Closure of the ATPu, a Reprieve?
An IPSN report 16 dating from
March 1994 established that seismic activity in the Cadarache region
"shows significant recurrence since the end of December 1993."
The document also states that a segment of the Durance fault, a few
kilometers from the center, "experienced an event with an intensity
of VII-VIII on 20 March 1812." The environs of Cadarache are the
seat of destructive seismic disturbances (maximum intensities reach
VIII on the qualitative MSK scale 17) with a return
period of around a century. The most recent event of this type occurred
On 27 January 1995, a meeting on this subject brought
together Mr. Lacoste (head of DSIN), and managers from CEA, IPSN and
COGEMA. The DSIN expressed the view 18 that the
analysis presented by the IPSN "indicates the necessity of rapid
closure of the installation." The DSIN "requested that COGEMA
should propose a scheme for the future of the ATPu, including a definitive
and irreversible closure date for the installation shortly after 2000."
On 22 October 1997, in spite of "several reminders
on his part" (June 1995 and June 1996) Mr Lacoste renewed his request
19 in a letter addressed not to COGEMA but to the
Director of CEA/Cadarache, in which he concluded that "the situation
In December 1997, a joint letter 20
from COGEMA and CEA provided a reply from the "operator", in December
1997. Both organizations recognized that "since 1991, in-depth consideration
has been given to the examination of [its] behavior in the event of
an earthquake", indicating that "reinforcement of existing structures
would be extremely complex to implement." The solution they
proposed was "the creation of an entirely new superstructure which
would fully encompass the 'powder handling' part of the existing installation
] and would guarantee confinement of [nuclear] materials"
in the event of a safe shutdown earthquake (SSE), the most serious earthquake
to be considered for safety.21 Giving assurances
that studies "had concluded that such a project was feasible",
they envisaged "being able to make the decision as to the actual
creation of this superstructure in the autumn of 1999."
In February 1998 22, Mr Lacoste
turned to the General Administrator of the CEA. In his letter he referred
to the superstructure project as "having attendant uncertainties"
and stating that its "innovative nature [
] meant that it ran
counter to [his] wishes", expressed in January 1995. He therefore
confirmed that the project "does not correspond to [his] demand."
In the event of the corresponding scheme not being presented to him
shortly, he threatened, though without giving details, "to take the
necessary steps to remedy this situation."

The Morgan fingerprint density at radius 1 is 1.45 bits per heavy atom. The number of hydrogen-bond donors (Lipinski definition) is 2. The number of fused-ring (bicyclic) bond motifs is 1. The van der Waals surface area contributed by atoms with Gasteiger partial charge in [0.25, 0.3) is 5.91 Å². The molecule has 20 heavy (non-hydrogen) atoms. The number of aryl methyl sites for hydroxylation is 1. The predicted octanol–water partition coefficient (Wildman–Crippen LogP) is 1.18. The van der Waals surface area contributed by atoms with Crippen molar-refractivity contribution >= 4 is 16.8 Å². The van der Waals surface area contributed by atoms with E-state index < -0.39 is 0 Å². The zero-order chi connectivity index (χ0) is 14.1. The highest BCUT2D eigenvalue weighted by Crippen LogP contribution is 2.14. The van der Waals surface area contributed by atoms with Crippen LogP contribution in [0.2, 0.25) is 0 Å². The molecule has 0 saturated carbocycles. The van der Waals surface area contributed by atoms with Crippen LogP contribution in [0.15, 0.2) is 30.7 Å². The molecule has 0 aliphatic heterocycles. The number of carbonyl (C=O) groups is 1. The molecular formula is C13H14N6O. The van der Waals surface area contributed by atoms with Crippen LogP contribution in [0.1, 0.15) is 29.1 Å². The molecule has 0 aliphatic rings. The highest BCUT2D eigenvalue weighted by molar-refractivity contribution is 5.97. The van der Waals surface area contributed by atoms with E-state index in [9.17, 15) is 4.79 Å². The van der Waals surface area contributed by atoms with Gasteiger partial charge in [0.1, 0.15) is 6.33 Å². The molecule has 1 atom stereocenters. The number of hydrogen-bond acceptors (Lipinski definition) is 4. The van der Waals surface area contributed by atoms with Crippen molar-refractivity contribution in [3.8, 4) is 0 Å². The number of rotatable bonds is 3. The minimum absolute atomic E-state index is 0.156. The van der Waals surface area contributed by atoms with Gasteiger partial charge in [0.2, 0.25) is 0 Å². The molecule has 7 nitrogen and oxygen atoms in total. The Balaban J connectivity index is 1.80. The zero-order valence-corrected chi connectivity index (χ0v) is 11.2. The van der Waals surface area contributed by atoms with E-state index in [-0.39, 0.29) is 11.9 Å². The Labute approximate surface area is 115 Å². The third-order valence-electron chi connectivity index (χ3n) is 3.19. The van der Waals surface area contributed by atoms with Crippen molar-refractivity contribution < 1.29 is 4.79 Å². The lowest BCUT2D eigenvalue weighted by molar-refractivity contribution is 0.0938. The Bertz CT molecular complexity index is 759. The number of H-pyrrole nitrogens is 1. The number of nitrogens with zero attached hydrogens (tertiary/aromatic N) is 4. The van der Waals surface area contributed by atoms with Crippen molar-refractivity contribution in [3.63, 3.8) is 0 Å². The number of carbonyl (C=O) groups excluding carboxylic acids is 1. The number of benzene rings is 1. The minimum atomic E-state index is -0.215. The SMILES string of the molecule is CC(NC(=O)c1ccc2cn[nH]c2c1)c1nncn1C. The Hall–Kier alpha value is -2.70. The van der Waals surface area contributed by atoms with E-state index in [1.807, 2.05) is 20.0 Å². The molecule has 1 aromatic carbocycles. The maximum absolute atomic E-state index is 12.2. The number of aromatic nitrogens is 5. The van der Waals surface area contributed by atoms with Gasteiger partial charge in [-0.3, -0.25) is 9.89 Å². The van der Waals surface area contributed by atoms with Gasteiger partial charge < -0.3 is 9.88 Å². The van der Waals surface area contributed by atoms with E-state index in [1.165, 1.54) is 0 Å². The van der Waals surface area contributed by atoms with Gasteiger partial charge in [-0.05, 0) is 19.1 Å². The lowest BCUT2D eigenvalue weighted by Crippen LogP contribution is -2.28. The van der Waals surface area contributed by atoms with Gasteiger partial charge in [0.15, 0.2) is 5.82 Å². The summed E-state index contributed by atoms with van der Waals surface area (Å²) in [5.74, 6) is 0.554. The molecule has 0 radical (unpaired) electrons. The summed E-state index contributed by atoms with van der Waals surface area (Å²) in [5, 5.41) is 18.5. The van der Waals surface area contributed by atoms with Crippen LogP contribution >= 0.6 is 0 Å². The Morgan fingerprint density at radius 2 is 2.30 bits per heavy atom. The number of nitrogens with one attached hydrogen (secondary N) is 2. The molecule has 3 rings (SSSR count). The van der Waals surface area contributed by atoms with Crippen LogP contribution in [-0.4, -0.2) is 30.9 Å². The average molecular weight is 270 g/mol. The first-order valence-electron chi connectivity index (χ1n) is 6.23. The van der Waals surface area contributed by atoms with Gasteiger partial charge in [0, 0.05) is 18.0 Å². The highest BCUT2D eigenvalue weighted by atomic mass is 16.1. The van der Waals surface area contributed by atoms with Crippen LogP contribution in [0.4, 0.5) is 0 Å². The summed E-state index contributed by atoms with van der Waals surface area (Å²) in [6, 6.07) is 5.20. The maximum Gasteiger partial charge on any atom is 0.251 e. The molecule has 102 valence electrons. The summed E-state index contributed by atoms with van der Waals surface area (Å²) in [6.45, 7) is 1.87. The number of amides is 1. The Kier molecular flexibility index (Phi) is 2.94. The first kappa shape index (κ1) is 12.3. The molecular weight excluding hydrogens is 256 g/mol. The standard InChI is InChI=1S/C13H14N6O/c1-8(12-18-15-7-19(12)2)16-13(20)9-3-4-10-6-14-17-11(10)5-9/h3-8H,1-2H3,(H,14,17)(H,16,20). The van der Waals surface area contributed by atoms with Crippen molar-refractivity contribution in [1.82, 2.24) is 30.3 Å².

It was only on 30 January 2001 that the Director of
the DSIN, still (according to him) without response from COGEMA, declared
that the "DSIN would take the necessary steps vby order to close
the plant by the end of 2002." Asked about this by Plutonium Investigation
two days later, Mr Jacques-Emmanuel Saulnier, COGEMA's spokesman, declared
that COGEMA had provided proposals to the Minister of Environment, Ms
Dominique Voynet, and to the Secretary of State for Industry, Mr Christian
Pierret, in September 2000. The spokesman was unwilling to make a statement
as to the terms of the COGEMA's proposals but underlined that "the
primary constraint is clear: it is the seismic situation." According
to Plutonium Investigation's information, COGEMA, in a letter to the
two supervising ministers, repeated its proposal to close Cadarache
on condition that it obtained an authorization to increase annual production
for the MELOX plant at Marcoule. It is also in these terms that COGEMA
presented its "closure plan" to the Director of the DSIN in its letter
of 1 March 2001.23 This proposal remains unacceptable,
at least to one of the two ministers in charge.
Finally, on 18 April 2001, the Provence-Alpes-Côtes
d'Azur DRIRE, in a press conference on safety at the CEA's center at
Cadarache in the year 2000, recalled that the "ASN [i.e. DSIN] would
see that [ ] the Atelier de Technologie du Plutonium (ATPu) for
which the ability to withstand an earthquake has not been demonstrated
would cease activity soon." Echoing this, the CGT Mines-Energie
trade union, in a communiqué of 20 April 2001, called on COGEMA
to "examine a re-deployment plan for the 350 employees of the CFCa
as soon as possible."
16 IPSN Report, 1994, Technical Note SERGD 94/13.
17 In a press file of January 1997 , the 'IPSN described the degree of
intensity of level VIII of the MSK scale which goes from I to XII
as seismic effects including: "massive damage; the most vulnerable
houses are destroyed; almost all experience severe damage."
18 DSIN letter of 28 March 1995: DSIN/GRE/SD1/N°134/95.
19 DSIN letter of 22 October 1997: DSIN/FAR/SD1/N°11708/97.
20 CEA-COGEMA letter of 11 December 1997, signed by Mr Marcel de la Gravières
and Mr Philippe Pradel, then Director of CEA/Cadarache and Deputy Director
of the COGEMA reprocessing division: DIR/CSN 97/982 - BR/SX 97/18.
21 The safe shutdown earthquake (SSE) is the historically most likely
maximum earthquake of which the intensity on the MSK scale is increased
by one point. For the ATPu this is level IX which the IPSN, in its 1997
press file (see above), indicates as resulting in "destruction of many
22 DSIN letter of 23 February 1998: DSIN/GRE/SD1/N°35/98.
23 Letter of 21 March 2001, from Mr Yves Coupin to Mr André Claude
Lacoste, available on COGEMA website.
be continued (The industrial implications)